A wine and food tour to Sicily would not be complete without a visit to this wine region, with a wine tasting in the historic wine cellars in Marsala. Marsala fortified wine was probably first popularized outside Sicily by the English trader John Woodhouse. In 1773, he landed at the port of Marsala and discovered the local wine produced in the region, which was aged in wooden casks and tasted similar to Spanish and Porto fortified wines then popular in England. Fortified Marsala was, and still is, made using a process called in perpetuum, which is similar to the solera system used to produce sherry in Spain, and our Muscats and Tokay from North East Victoria.
Woodhouse recognized that the in perpetuum process raised the alcohol level and alcoholic taste of this wine while also preserving these characteristics during long-distance sea travel. Woodhouse further believed that fortified Marsala would be popular in England. Marsala indeed proved so successful that Woodhouse returned to Sicily and, in 1796, began its mass production and commercialization.
Visit at least 3 places to get an understanding of the history, and the complexity of this fascinating wine style. The cellars are steeped in history, and a guided tour is a must.
Marco De Bartoli named his first wine Vecchio Samperi in honour of Contrada Samperi, on the outskirts of Marsala whose arid land, rich in minerals and limestone, is well suited to growing of vines. Marco gave birth to a new style of Marsala by marrying tradition with new methods of winemaking. The main varieties he uses are typical of the region, Grillo and Zibibbo.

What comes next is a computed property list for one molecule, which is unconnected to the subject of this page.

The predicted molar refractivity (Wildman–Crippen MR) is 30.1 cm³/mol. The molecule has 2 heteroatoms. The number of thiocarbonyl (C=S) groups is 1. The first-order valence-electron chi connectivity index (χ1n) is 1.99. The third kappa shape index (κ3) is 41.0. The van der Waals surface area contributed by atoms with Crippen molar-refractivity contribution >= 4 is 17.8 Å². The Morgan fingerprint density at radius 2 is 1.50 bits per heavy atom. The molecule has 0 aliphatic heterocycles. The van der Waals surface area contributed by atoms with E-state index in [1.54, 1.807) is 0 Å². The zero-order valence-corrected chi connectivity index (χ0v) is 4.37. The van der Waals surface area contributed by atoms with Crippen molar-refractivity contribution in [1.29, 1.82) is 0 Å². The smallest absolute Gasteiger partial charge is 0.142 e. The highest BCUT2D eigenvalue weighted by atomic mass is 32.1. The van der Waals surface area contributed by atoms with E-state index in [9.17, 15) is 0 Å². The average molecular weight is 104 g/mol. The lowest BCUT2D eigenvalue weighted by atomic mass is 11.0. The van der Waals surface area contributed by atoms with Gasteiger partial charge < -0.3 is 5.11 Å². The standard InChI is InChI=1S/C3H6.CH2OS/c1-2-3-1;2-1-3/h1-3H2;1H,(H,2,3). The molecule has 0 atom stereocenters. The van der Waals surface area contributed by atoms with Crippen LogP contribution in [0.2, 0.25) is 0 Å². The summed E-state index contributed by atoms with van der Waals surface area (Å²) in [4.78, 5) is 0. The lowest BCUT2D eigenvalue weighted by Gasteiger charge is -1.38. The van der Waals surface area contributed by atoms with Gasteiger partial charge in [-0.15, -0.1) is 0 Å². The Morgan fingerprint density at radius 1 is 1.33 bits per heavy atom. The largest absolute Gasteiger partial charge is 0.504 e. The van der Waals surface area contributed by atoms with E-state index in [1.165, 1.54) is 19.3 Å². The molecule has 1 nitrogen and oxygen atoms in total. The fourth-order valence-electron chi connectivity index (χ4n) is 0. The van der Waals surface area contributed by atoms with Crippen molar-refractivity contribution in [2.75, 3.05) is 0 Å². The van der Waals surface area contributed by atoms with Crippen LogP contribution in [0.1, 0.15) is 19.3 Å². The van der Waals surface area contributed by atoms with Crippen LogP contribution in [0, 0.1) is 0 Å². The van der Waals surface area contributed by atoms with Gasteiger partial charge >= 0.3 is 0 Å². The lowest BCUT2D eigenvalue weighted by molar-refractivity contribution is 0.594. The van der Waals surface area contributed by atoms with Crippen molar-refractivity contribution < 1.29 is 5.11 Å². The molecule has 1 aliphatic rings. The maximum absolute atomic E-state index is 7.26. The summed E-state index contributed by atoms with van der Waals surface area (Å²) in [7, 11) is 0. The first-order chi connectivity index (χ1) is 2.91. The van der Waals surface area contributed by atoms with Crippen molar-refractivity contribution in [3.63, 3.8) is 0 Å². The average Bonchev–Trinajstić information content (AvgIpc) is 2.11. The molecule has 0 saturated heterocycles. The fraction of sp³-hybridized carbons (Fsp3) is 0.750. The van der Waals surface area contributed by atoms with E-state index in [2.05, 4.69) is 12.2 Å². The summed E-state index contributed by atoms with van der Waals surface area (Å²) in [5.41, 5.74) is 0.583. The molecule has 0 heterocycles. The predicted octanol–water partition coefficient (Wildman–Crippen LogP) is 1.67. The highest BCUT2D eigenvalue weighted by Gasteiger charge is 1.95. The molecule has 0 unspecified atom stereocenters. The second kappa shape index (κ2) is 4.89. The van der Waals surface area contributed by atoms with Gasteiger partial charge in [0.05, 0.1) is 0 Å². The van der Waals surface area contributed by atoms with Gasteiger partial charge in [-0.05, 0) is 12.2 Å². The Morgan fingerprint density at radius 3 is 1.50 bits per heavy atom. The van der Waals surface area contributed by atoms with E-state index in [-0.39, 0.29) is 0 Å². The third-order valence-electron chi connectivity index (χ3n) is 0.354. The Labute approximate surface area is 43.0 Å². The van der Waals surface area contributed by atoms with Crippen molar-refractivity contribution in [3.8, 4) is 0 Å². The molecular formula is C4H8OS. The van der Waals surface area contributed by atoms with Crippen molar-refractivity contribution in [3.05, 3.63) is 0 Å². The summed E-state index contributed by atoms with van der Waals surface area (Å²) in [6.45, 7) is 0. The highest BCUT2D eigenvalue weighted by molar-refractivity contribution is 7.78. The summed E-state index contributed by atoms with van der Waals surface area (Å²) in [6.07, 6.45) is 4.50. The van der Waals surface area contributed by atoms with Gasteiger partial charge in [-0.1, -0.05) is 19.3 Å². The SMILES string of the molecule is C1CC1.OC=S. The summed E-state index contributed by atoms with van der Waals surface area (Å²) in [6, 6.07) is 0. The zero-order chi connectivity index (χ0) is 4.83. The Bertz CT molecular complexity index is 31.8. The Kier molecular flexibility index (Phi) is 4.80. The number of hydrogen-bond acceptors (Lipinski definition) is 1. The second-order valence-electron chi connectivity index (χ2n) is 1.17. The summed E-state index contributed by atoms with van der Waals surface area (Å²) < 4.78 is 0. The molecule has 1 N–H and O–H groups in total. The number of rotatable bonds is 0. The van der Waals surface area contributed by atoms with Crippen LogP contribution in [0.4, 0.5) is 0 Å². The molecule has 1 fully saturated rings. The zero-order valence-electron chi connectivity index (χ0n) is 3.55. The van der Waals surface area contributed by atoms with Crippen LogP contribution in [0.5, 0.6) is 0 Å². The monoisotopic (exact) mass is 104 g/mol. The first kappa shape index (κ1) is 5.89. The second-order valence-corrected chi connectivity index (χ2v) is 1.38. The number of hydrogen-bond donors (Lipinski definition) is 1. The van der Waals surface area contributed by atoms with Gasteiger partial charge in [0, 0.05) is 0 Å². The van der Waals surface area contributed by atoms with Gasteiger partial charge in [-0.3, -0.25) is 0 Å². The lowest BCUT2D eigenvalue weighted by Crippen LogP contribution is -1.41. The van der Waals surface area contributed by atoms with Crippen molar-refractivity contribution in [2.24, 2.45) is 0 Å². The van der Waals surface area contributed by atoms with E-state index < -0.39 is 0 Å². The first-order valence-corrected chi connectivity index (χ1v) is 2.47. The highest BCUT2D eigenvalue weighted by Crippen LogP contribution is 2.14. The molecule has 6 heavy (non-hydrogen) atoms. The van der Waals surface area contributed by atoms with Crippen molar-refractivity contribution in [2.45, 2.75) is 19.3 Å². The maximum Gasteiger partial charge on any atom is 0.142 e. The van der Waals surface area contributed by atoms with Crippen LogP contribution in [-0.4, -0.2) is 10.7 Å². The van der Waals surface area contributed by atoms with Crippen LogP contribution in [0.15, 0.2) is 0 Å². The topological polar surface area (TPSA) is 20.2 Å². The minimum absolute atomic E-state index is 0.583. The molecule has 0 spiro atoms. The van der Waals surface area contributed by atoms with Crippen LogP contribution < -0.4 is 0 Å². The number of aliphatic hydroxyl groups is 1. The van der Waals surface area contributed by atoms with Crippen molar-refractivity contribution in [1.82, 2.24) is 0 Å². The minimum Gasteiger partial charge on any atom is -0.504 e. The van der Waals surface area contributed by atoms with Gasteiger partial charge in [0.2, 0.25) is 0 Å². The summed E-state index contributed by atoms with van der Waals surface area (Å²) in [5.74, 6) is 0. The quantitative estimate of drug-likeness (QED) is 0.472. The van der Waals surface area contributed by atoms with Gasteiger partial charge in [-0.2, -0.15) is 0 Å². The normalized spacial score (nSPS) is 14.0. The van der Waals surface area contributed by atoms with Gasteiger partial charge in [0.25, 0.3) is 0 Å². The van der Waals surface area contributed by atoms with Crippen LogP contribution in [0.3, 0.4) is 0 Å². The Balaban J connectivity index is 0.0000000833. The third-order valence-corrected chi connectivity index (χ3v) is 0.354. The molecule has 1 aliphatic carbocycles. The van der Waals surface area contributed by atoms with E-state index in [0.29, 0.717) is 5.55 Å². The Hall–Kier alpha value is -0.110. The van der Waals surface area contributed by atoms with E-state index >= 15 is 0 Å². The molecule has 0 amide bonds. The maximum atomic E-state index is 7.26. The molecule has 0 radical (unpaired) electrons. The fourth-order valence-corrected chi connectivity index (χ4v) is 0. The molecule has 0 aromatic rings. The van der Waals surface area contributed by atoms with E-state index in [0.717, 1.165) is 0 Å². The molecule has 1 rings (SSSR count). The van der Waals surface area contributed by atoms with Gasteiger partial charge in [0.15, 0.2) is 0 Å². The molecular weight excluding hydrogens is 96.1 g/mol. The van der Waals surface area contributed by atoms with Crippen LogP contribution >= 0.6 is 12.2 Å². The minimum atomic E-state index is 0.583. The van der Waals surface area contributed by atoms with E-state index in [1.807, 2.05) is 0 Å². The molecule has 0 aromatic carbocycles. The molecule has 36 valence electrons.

From Luigi Veronelli e Nichi Stefi (1986), I vignaioli storici I, Mediolanum Editori Associati, Milan
“Marco is a person as solar and impetuous as his boisterous land. When you meet him, he would tell you everything in a few minutes, and let you taste everything he produces, explaining its joy and satisfaction after reading those positive reviews for his wine and, at the same time, expressing his anger as it is considered to be simply the wine from the South, like an expert of Southern Italy politics. And suddenly he hurls abuse at those men of his own land who has turned the name “Marsala”, for decades now, into an almost vulgar word.
He has tears in his eyes when he speaks about the deterioration of his Sicily. He is lighted up in fury, but he relaxes right away, absorbed by his uncountable projects, when he approaches the glass to his lips.
“Vecchio Samperi” is a wine that you cannot compare to anything else. Unique, arrogant, powerful, bold, but without disharmony, one of a kind. And it is this wine – luckily it cannot be called Marsala, as it is not fortified as the Marsala Virgin’s regulation requires – that brought him to the scene of the bigger ones where he immediately had the role of the protagonist.
The winery is twelve kilometers far from Marsala, in that land of Sicily that is great in every and all representations, for better or for worse; hard land of hard men, of families settled on the territory. Marco De Bartoli has signs of these every day fights, but he has won against all odds, with the tenacious, stubborn conviction of being right, and in order to demonstrate it, he speaks a lot, as it is common in Sicily, not to speak about himself, but to allow me to drink: here it is his greatest evidence.”
In Australia, some of his wines are available through the wine distributor, Lario International in WATERLOO NSW, give them a call to find out which wines and where. Better still, come with us when we resume our tours to Italy. Then you can meet the man himself !!